1983 in video games
- January – Life magazine runs a two-page spread on arcade game world record holders: "Video Game VIPs."
- January – Electronic Games labels Donkey Kong, Space Panic, and other games with ladders as "climbing games."
- At the first Golden Joystick Awards ceremony (held in 1984), Jetpac takes Game of the Year.
- The fourth Arcade Awards are held, for games released during 1981–1982, with Tron winning best arcade game, Demon Attack best console game, David's Midnight Magic best computer game, and Galaxian best standalone game.
- A major shakeout of the North American video game industry ("the crash of 1983") begins. By 1986, total video games sales will decrease from US$3.2 billion to US$0.1 billion.
- In the United States, arcade game revenues are worth $2.9 billion (equivalent to $7.44 billion in 2021).
- In the United States, home video game sales are worth $3.2 billion, according to Nintendo (equivalent to $8.21 billion in 2021).
- In Japan, home video game sales approach ¥400 billion (equivalent to $4.81 billion in 2021).
- MCA Universal files suit against Nintendo, claiming that the latter company's video arcade hit Donkey Kong violated Universal's copyright on King Kong. After a brief trial, the judge determined that the rights to the original Kong had passed into the public domain. The case was dismissed, and MCA Universal paid US$1.8 million in damages to Nintendo.,
- Atari files suit against Coleco, claiming violation of Atari's patents on the Atari 2600 video game console. The previous year, Coleco released a peripheral device that made it possible for Atari 2600 game cartridges to be run on the ColecoVision console.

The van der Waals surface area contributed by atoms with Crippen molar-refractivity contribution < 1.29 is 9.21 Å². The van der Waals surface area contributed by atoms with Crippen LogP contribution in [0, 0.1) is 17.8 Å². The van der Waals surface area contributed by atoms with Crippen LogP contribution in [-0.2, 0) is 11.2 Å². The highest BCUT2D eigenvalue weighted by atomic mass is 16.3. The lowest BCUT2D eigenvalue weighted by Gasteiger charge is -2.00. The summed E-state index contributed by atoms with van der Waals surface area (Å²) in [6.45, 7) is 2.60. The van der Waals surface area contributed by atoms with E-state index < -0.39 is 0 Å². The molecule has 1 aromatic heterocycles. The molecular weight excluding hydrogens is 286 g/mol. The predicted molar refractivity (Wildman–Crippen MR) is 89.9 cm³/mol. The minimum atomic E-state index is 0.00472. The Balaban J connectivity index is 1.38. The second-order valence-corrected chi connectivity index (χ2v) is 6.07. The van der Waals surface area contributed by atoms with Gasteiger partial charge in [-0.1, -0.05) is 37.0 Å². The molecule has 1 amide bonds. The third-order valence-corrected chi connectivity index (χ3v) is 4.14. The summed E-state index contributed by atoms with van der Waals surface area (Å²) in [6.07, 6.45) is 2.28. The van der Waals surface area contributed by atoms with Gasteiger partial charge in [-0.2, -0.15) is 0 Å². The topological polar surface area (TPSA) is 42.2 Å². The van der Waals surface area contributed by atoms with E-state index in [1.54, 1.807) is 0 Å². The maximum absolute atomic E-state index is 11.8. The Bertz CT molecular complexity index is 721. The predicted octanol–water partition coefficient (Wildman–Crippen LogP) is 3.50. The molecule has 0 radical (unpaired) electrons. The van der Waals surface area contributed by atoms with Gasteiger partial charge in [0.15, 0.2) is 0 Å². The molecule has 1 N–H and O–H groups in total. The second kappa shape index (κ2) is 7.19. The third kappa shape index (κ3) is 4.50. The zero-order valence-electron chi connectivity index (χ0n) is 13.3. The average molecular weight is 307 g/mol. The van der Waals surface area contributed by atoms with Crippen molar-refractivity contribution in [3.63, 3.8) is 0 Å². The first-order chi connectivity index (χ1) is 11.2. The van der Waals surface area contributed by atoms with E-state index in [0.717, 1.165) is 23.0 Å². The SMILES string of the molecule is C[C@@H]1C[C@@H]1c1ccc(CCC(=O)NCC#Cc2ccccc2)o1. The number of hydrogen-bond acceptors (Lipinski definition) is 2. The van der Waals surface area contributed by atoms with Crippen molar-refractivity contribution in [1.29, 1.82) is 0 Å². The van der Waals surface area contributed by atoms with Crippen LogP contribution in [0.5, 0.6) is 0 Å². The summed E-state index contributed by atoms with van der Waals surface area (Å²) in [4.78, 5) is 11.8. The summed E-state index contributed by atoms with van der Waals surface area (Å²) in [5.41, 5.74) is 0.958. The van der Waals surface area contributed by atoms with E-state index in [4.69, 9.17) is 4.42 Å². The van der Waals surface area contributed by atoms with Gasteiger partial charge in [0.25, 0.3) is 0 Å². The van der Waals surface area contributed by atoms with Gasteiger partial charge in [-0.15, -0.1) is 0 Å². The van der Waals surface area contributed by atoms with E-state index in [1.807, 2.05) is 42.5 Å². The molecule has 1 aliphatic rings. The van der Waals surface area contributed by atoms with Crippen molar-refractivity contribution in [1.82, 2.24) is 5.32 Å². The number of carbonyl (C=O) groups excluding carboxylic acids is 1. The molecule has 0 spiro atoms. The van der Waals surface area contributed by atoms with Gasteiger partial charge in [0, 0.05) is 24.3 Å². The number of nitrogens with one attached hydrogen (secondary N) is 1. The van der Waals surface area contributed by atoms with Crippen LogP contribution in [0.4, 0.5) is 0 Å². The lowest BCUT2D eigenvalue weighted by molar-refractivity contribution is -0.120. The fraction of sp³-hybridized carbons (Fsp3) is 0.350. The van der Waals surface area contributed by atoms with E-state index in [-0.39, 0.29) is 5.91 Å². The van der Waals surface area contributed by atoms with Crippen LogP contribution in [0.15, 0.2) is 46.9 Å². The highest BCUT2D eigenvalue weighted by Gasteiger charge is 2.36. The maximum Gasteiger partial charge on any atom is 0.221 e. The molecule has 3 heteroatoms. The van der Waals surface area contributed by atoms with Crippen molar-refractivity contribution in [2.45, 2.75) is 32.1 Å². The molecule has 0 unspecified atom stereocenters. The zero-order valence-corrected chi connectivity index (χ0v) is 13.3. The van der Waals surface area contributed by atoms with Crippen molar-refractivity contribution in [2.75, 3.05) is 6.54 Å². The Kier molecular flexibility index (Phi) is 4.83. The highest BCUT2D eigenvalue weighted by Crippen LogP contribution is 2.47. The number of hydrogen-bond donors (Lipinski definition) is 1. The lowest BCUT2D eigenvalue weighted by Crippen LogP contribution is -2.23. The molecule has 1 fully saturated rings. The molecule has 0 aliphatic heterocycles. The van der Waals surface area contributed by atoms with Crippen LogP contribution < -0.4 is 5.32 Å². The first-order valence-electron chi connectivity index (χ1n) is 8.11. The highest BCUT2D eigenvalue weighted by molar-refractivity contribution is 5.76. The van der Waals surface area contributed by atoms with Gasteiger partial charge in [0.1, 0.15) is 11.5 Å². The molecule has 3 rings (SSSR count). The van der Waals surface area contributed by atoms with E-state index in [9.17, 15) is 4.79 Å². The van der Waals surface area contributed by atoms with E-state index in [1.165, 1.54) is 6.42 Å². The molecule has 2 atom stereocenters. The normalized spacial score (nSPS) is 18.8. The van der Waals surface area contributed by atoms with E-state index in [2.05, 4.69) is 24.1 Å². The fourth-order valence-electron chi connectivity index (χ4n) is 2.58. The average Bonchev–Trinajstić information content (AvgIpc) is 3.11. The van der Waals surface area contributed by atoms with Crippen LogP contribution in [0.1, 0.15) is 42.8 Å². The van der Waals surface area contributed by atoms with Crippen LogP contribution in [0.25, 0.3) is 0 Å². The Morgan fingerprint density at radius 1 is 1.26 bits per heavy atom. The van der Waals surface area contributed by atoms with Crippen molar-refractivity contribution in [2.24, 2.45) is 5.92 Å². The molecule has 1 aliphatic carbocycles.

- Amusement Developing Section 8 (later known as Sega-AM2), a research and development department of Sega, is established under the supervision of Yu Suzuki in Tokyo, Japan.
- Milton Bradley takes over distribution of the Vectrex console after purchasing General Consumer Electronics.
- New companies: Aackosoft, Alligata, Beyond, Graftgold, Infogrames, Origin Systems, Interplay, Navarre, Mastertronic, Spectrum HoloByte, Tynesoft
- Defunct companies: Games by Apollo, US Games, Xonox.
- January – Namco releases Xevious.
- May – Sega releases Astron Belt in the Japanese market, the second laserdisc video game. It uses pre-rendered, computer-animated film footage as backdrops, overlaid with sprite graphics.
- May – Atari releases Star Wars, a color vector graphics game based on the popular film franchise.
- Konami releases Gyruss in Japan. Centuri distributes the game in North America.
- June 14 – Nintendo releases Mario Bros., which features the first appearance of Mario's brother, Luigi.
- June 19 – Cinematronics releases Advanced Microcomputer Systems's Dragon's Lair, the third laserdisc video game, and the first in the American market.
- June – Data East releases Bega's Battle, a laserdisc video game. It uses anime FMV cut scenes to develop a story between the game's shooting stages, which would later become the standard approach to video game storytelling.
- August – Sega releases Astron Belt in Europe, as the first laserdisc game in the region.
- November – Sega releases Astron Belt in the United States.
- December – Namco releases Pole Position II, adding three additional tracks.
- Atari releases the trackball-controlled Crystal Castles.
- Bally/Midway releases Spy Hunter. They also release Jr. Pac-Man and quiz game Professor Pac-Man without Namco's authorization, and the latter is an immediate flop.
- Nintendo releases Punch-Out!! in Japan.
- Williams releases Blaster, which was originally programmed on an Atari 8-bit computer.
- Parker Brothers releases James Bond 007.
- June – Yuji Horii releases The Portopia Serial Murder Case for the NEC PC-6001 in Japan. It is an influential adventure game that lays the foundations for the visual novel genre.
- July 8 – Infocom releases Planetfall, which becomes one of their top sellers.